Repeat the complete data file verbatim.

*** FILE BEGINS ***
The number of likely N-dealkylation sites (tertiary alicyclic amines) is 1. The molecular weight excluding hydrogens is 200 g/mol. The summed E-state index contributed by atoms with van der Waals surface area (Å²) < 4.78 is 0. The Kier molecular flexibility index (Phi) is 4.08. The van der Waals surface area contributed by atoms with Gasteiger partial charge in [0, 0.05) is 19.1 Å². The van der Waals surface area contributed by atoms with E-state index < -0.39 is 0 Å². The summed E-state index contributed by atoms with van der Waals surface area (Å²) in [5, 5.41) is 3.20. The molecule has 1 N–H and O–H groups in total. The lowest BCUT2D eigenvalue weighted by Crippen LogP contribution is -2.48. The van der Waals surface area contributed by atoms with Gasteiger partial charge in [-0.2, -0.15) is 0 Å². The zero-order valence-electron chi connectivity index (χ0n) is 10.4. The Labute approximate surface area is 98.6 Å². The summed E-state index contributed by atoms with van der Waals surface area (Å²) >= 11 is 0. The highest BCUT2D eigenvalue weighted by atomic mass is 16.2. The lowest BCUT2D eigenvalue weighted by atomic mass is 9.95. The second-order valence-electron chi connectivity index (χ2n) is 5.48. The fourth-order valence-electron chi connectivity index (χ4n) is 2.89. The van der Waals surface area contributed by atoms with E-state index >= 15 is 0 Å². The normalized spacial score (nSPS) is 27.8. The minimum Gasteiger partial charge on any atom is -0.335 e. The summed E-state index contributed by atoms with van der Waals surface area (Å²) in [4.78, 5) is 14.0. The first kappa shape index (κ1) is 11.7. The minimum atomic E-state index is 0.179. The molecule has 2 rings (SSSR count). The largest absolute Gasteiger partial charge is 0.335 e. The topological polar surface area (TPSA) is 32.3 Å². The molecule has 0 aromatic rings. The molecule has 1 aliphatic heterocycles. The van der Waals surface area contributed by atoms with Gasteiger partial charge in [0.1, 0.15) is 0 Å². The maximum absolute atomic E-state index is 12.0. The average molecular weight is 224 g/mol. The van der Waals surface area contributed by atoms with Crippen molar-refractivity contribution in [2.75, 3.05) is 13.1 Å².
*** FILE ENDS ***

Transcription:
The number of likely N-dealkylation sites (tertiary alicyclic amines) is 1. The molecular weight excluding hydrogens is 200 g/mol. The summed E-state index contributed by atoms with van der Waals surface area (Å²) < 4.78 is 0. The Kier molecular flexibility index (Phi) is 4.08. The van der Waals surface area contributed by atoms with Gasteiger partial charge in [0, 0.05) is 19.1 Å². The van der Waals surface area contributed by atoms with E-state index < -0.39 is 0 Å². The summed E-state index contributed by atoms with van der Waals surface area (Å²) in [5, 5.41) is 3.20. The molecule has 1 N–H and O–H groups in total. The lowest BCUT2D eigenvalue weighted by Crippen LogP contribution is -2.48. The van der Waals surface area contributed by atoms with Gasteiger partial charge in [-0.2, -0.15) is 0 Å². The zero-order valence-electron chi connectivity index (χ0n) is 10.4. The Labute approximate surface area is 98.6 Å². The summed E-state index contributed by atoms with van der Waals surface area (Å²) >= 11 is 0. The highest BCUT2D eigenvalue weighted by atomic mass is 16.2. The lowest BCUT2D eigenvalue weighted by atomic mass is 9.95. The second-order valence-electron chi connectivity index (χ2n) is 5.48. The fourth-order valence-electron chi connectivity index (χ4n) is 2.89. The van der Waals surface area contributed by atoms with E-state index >= 15 is 0 Å². The normalized spacial score (nSPS) is 27.8. The minimum Gasteiger partial charge on any atom is -0.335 e. The summed E-state index contributed by atoms with van der Waals surface area (Å²) in [4.78, 5) is 14.0. The first kappa shape index (κ1) is 11.7. The minimum atomic E-state index is 0.179. The molecule has 2 rings (SSSR count). The largest absolute Gasteiger partial charge is 0.335 e. The topological polar surface area (TPSA) is 32.3 Å². The molecule has 0 aromatic rings. The molecule has 1 aliphatic heterocycles. The van der Waals surface area contributed by atoms with Gasteiger partial charge in [0.1, 0.15) is 0 Å². The maximum absolute atomic E-state index is 12.0. The average molecular weight is 224 g/mol. The van der Waals surface area contributed by atoms with Crippen molar-refractivity contribution in [2.75, 3.05) is 13.1 Å².